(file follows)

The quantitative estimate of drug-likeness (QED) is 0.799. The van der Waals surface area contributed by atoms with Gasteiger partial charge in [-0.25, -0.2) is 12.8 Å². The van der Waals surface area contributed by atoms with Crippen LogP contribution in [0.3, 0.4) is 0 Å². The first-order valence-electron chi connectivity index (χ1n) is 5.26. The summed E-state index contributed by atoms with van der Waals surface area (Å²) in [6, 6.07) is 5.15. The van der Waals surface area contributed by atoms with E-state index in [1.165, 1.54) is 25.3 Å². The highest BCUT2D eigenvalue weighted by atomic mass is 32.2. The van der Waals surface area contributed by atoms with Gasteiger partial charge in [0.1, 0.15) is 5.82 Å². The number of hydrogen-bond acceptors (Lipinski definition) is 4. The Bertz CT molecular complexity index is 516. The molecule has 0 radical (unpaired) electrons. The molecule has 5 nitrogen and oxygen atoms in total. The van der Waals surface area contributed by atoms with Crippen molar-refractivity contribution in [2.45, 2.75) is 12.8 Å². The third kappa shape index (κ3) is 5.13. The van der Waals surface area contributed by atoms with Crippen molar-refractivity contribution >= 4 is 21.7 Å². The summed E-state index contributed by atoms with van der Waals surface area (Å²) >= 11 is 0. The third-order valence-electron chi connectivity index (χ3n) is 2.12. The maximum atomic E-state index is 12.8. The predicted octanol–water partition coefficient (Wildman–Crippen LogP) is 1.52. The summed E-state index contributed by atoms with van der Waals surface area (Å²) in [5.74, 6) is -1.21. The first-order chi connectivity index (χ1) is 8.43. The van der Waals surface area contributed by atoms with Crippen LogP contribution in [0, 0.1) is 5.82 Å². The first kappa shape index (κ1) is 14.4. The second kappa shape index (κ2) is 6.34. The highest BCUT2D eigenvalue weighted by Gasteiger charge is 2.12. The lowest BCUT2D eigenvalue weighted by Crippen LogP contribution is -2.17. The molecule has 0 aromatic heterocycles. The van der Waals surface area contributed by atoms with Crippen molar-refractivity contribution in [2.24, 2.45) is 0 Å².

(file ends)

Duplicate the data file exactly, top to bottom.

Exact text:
The quantitative estimate of drug-likeness (QED) is 0.799. The van der Waals surface area contributed by atoms with Gasteiger partial charge in [-0.25, -0.2) is 12.8 Å². The van der Waals surface area contributed by atoms with Crippen LogP contribution in [0.3, 0.4) is 0 Å². The first-order valence-electron chi connectivity index (χ1n) is 5.26. The summed E-state index contributed by atoms with van der Waals surface area (Å²) in [6, 6.07) is 5.15. The van der Waals surface area contributed by atoms with E-state index in [1.165, 1.54) is 25.3 Å². The highest BCUT2D eigenvalue weighted by atomic mass is 32.2. The van der Waals surface area contributed by atoms with Gasteiger partial charge in [0.1, 0.15) is 5.82 Å². The number of hydrogen-bond acceptors (Lipinski definition) is 4. The Bertz CT molecular complexity index is 516. The molecule has 0 radical (unpaired) electrons. The molecule has 5 nitrogen and oxygen atoms in total. The van der Waals surface area contributed by atoms with Crippen molar-refractivity contribution in [2.45, 2.75) is 12.8 Å². The third kappa shape index (κ3) is 5.13. The van der Waals surface area contributed by atoms with Crippen molar-refractivity contribution >= 4 is 21.7 Å². The summed E-state index contributed by atoms with van der Waals surface area (Å²) >= 11 is 0. The third-order valence-electron chi connectivity index (χ3n) is 2.12. The maximum atomic E-state index is 12.8. The predicted octanol–water partition coefficient (Wildman–Crippen LogP) is 1.52. The summed E-state index contributed by atoms with van der Waals surface area (Å²) in [5.74, 6) is -1.21. The first-order chi connectivity index (χ1) is 8.43. The van der Waals surface area contributed by atoms with Crippen LogP contribution in [0, 0.1) is 5.82 Å². The first kappa shape index (κ1) is 14.4. The second kappa shape index (κ2) is 6.34. The highest BCUT2D eigenvalue weighted by Gasteiger charge is 2.12. The lowest BCUT2D eigenvalue weighted by Crippen LogP contribution is -2.17. The molecule has 0 aromatic heterocycles. The van der Waals surface area contributed by atoms with Crippen molar-refractivity contribution in [2.24, 2.45) is 0 Å².